Then, about two weeks ago, I realize I had forgotten about all I had learned over the years and went past that breaking point threshold on my body. I guess I just got lazy and stopped putting my inserts in my shoes. I was trying to preserve shoes and probably stretched them a little thin. Then, there’s the fact that we finally got hit with the snow and ice, which made footing tough. I started ramping up the volume during this perfect storm to start my prep for a May marathon. By themselves, none of these things were crazy by themselves but added together, it was too much. I know better than biomechanically it was a lot to ask from my middle-aged body.

As I write this, I have changed my shoes, put my inserts back in, the snow has melted and while not training hard, my runs are trending in the right direction. 10 days later and I am probably 60-70% better. My brain lapse will end up costing me a few weeks, but in the end, my race got postponed until the fall, so it ended up being a wash…

Besides my own situation, I had a culmination of years of injury add up with one of my athletes. I have been working with her for about a year, but we couldn’t ever get her volume past 35 miles per week for more than a few weeks. We’d get there ok, but within a few weeks, something would flare up and it was right back to fewer days and reduced volume. So, we laid it all out there and I think we finally figured out a big chunk of what happened. In a nutshell:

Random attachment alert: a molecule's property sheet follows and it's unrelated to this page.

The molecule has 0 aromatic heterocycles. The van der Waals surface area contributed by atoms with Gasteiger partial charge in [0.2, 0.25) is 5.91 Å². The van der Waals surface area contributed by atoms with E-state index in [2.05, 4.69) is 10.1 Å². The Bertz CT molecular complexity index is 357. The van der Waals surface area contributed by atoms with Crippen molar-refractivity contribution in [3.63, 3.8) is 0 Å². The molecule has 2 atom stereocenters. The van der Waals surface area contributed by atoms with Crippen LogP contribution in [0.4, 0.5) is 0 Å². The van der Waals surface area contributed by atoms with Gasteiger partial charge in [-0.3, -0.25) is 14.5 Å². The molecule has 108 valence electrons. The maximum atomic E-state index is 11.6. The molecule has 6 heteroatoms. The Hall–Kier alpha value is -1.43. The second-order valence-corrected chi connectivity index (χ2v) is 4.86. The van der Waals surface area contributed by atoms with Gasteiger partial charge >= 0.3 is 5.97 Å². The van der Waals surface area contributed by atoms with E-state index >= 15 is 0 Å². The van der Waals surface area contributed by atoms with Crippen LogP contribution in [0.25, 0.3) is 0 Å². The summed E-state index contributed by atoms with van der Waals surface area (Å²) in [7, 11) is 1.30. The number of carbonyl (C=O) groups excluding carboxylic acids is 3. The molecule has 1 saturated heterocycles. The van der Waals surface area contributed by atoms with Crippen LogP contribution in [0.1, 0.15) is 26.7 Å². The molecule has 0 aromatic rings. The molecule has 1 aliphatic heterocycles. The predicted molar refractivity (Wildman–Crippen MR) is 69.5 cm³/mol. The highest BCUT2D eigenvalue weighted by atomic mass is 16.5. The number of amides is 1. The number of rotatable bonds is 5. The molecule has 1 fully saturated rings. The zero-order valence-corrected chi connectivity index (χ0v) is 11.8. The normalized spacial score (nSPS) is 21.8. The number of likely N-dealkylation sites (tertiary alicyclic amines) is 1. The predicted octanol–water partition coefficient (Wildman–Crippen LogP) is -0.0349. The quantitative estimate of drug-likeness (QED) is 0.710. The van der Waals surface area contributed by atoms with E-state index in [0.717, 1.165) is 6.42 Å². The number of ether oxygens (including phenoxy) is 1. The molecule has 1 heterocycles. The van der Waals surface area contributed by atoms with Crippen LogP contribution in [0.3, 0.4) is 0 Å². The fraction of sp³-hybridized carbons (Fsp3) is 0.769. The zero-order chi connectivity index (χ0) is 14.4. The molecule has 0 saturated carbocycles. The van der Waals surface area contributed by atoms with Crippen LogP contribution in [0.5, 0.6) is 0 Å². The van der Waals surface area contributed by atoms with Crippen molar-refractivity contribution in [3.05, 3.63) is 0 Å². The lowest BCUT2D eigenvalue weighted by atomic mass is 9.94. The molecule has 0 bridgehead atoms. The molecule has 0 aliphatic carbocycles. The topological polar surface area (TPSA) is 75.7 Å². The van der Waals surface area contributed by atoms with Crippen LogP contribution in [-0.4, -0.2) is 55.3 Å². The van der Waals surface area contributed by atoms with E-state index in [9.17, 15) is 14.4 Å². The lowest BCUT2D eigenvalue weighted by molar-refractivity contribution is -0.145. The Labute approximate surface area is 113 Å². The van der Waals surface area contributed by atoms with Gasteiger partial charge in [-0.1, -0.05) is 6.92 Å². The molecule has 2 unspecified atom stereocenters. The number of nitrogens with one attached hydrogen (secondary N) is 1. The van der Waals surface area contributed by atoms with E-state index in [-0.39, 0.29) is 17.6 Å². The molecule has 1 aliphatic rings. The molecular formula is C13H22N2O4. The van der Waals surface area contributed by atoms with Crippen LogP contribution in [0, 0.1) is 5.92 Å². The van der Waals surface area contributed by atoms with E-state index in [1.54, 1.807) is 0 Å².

• In 2011, she broke her femur. This was the height of the zero drop, minimalist, barefoot movement and her orthopedic said that if she wanted to run anything, she’d have to go that route. Unfortunately, she was coming from a motion control shoe and the advice stopped at just switching the shoes.